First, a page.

William Martin Joel (b. 1949) was born in New York to an immigrant Jewish family with German and English heritage. Both of his parents were music enthusiasts, and compelled little Billy to start piano lessons at age 4. Often picked on as a teen, he decided to take up boxing and soon became an amateur champion. He only retired from boxing after seriously breaking his nose. To support his impoverished family, Joel played piano at a bar most nights. Because of this, he missed many exams and failed to graduate from high school. He decided to pursue a music career instead, inspired by the success of The Beatles. Joel first played for a number of bands, including the Echoes, the Emeralds, the Lost Souls, the Hassles, and Attila. He recorded his first solo album in 1970, but it did not do well. He went on tour and at one point opened for The Beach Boys. In 1972, Joel signed with Columbia Records and moved to LA. The first album was Piano Man, with its eponymous hit song making Joel famous. (“Piano Man” was later ranked among the 500 Greatest Songs of All Time by Rolling Stone.) His 1977 album The Stranger became Columbia Records’ all-time bestseller. In 1987, Joel performed in the Soviet Union, one of the first Americans to do so. All in all, Joel produced 13 albums, winning 5 Grammy Awards (out of 23 nominations) and selling over 160 million records worldwide. He is America’s fourth-best-selling solo artist. He was inducted into the Rock and Roll Hall of Fame in 1999, and has a star on the Hollywood Walk of Fame. He has also been awarded 7 honourary degrees. Aside from music, Joel is passionate about boating and runs the Long Island Boat Company as a side-business. Despite nearing his 73rd birthday, he is still performing.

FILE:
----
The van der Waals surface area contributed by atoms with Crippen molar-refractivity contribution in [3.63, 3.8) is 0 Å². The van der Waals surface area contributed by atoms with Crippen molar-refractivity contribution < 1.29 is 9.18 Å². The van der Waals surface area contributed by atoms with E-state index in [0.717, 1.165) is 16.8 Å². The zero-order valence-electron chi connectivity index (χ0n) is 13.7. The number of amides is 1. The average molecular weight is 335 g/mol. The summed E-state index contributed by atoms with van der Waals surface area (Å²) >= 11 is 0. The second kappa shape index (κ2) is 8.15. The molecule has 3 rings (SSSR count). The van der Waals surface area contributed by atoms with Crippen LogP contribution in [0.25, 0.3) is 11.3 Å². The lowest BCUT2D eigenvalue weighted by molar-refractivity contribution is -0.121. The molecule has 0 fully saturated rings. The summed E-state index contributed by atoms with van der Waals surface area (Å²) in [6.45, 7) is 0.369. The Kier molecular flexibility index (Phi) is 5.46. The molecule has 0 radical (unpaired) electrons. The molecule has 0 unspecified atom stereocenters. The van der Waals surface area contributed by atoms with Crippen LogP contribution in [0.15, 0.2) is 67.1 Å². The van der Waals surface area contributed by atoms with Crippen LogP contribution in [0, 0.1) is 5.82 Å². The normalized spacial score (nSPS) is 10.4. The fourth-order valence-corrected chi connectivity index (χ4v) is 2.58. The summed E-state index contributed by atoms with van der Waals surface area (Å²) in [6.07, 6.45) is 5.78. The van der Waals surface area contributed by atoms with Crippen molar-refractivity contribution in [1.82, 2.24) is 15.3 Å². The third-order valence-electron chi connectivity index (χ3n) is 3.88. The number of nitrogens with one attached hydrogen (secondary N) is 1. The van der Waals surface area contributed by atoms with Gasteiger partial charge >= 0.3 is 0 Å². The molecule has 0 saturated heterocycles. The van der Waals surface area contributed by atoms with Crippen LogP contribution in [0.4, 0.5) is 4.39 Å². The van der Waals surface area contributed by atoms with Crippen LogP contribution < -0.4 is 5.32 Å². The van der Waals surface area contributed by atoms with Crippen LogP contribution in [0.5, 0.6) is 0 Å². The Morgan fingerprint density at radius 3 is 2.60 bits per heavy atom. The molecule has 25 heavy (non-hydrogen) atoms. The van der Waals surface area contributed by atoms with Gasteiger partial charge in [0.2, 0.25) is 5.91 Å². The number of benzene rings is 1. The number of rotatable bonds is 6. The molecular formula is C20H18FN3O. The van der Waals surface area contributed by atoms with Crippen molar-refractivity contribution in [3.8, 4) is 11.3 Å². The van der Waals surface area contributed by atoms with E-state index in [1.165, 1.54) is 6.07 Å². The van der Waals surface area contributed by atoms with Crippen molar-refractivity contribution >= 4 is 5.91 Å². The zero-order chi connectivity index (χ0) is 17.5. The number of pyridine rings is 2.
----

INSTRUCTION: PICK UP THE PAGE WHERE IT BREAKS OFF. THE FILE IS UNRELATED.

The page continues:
Purim Begins Tonight! Chag Sameach!
The Purim Code That Prophesied the Nazi Nuremberg Trials
Purim-themed posts from the Jew of the Week archives: Esther, Mordechai, and Daniel
Words of the Week
I have frequently had cause to comment upon the extraordinary generosity and liberality of the American Jews in their charitable contributions. Indeed, their voluntary contributions exceed that of any other American group, and range from the stinted savings of the poorest workman to the full outpouring of those in more fortunate positions.
– President Herbert Hoover